Touch Is a Touchy Topic: Hugging Is … Good? Maybe I don’t want a hug?

You can read the introduction here.

*An evil fairy approaches*

Evil Fairy: I curse you that you will never hug or be hugged again for the rest of your life.
Sara: Really?
Evil Fairy: Yes, you will never hug again, MUAHAHAHAHAHAHAHA!!!!
Sara: *shrugs*
Evil Fairy: But you will never hug again!
Sara: And?
Evil Fairy: You may be cocky now, but without hugs, you will turn into a lonely sad shadow of a person!
Sara: I’ve gone long periods of time without hugs while being pretty happy…
Evil Fairy: You’re deluding yourself!
Sara: Whatever, bye.

*Sara leaves*

I had a teacher in elementary school who told us, according to An Expert (who possibly was Virginia Satir), we all needed x number of hugs per day to be healthy. And then the teacher asked us how many of us were getting the minimum quota of hugs. None of us were. So the teacher told us that, to meet our quota, we had to hug ourselves many times per day.

I didn’t like this. We already had to do our homework and brush our teeth, now we had to hug many times every single day too?

We all had to hug each other during this lesson, and some bullies in the class make a point of how disgusting it would be to hug me. I definitely did not want to hug them either, but they turned it into an opportunity to bully me some more. The teacher was well aware that these students were in the habit of bullying me yet it didn’t occur to her that they would exploit this mandatory hug session.

While trying to find out who was behind this assignment of daily hugs, I came across the article “10 Reasons Why We Need at Least 8 Hugs a Day”. Here are my reactions:

1. The nurturing touch of a hug builds trust and a sense of safety. This helps with open and honest communication.

Sometimes I’ve hugged people because I didn’t trust them and didn’t feel safe, and I felt that I would be more threatened if I didn’t hug them. Strangely, I didn’t start trusting them or feeling safe after the hugs. Futhermore, it sure did not feel like open and honest communication to me. If I were being open and honest, I probably would not have included the hug.

2. Hugs can instantly boost oxytocin levels, which heal feelings of loneliness, isolation, and anger.

Sex can also boost oxytocin levels. If this is a reason why people should hug, it’s also a reason why people should have sex. And as anyone who reads this blog regularly knows, I am against compulsory sexuality.

3. Holding a hug for an extended time lifts one’s serotonin levels, elevating mood and creating happiness.

I think it’s obvious by now that I don’t associate hugging with happiness.

4. Hugs strengthen the immune system. The gentle pressure on the sternum and the emotional charge this creates activates the Solar Plexus Chakra. This stimulates the thymus gland, which regulates and balances the body’s production of white blood cells, which keep you healthy and disease free.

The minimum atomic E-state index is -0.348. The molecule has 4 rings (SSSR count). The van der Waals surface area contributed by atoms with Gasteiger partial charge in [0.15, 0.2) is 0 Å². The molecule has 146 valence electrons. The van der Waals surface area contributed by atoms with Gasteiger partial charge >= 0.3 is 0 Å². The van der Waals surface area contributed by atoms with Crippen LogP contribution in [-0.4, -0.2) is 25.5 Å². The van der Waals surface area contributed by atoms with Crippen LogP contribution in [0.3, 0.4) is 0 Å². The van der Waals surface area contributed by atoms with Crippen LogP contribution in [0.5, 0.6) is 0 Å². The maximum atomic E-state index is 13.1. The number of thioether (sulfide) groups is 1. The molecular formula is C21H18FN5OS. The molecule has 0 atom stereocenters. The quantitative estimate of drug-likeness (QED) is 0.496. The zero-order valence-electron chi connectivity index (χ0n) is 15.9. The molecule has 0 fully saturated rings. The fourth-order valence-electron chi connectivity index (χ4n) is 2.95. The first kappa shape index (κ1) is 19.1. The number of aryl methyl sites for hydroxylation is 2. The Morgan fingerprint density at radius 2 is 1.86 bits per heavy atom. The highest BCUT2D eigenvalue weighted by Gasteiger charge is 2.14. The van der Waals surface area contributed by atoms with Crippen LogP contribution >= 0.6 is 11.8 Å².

I don’t know about the science behind this, but I have observed pleasant effects from gentle pressure on the sternum. Hugging is not necessary for this effect.

5. Hugging boosts self-esteem. From the time we’re born our family’s touch shows us that we’re loved and special. The associations of self-worth and tactile sensations from our early years are still imbedded in our nervous system as adults. The cuddles we received from our Mom and Dad while growing up remain imprinted at a cellular level, and hugs remind us at a somatic level of that. Hugs, therefore, connect us to our ability to self love.

Here we get to the heart of the matter! A lot of my feelings about touching people comes from childhood experiences with my parents, and self-love is an important part of this as well. This is going to be the topic of my next post!

I don’t think I need to continue responding to this article. I think you all get the idea.


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6 thoughts on “Touch Is a Touchy Topic: Hugging Is … Good? Maybe I don’t want a hug?

  1. Late to the party, but yeah.
    “Hug grandma or else I will be angry because she will be insufferable.” Or so the sublimial message went.
    And yikes, did that woman know how to be insufferable.
    So, I totally understand about the threat value of hugs. Even though I don’t hate them as a rule.

  2. Pingback: December 2014 Carnival of Aces Roundup | The Notes Which Do Not Fit

  3. When I was living in Japan one summer, one of the girls in my class burst into the classroom, yelled, “I’M STARVED FOR HUMAN AFFECTION,” and then hurled herself across her desk before being swarmed by all the other students in the class who offered her hugs. Apparently the fact that no one had touched her for 6 weeks was upsetting–I had just thought it was a nice bonus. Needless to say, I do really well in low-touch cultures.

    • I presume your fellow students were not Japanese.

      I was also fine with the Japanese people not touching me. I did hug a few people in Japan, but they were Japanese people I got to know a little bit, and they asked for permission.

      • Oh, yes, this was a study-abroad program, so all my classmates were Americans (but were living with Japanese host families).

        I think I’ve hugged, like, one Japanese person in Japan, and that was ’cause I hung out at her shrine for a year and was moving back to the States, and she wanted to say goodbye in the “real American way.”

      • The Japanese people who I hugged were people who were living in the countryside by choice (i.e. they could live in the cities, but they didn’t want to), yet were not, say, traditionally-minded (in fact, they were generally very interested in foreign cultures, which might explain why they wanted to associate with me).

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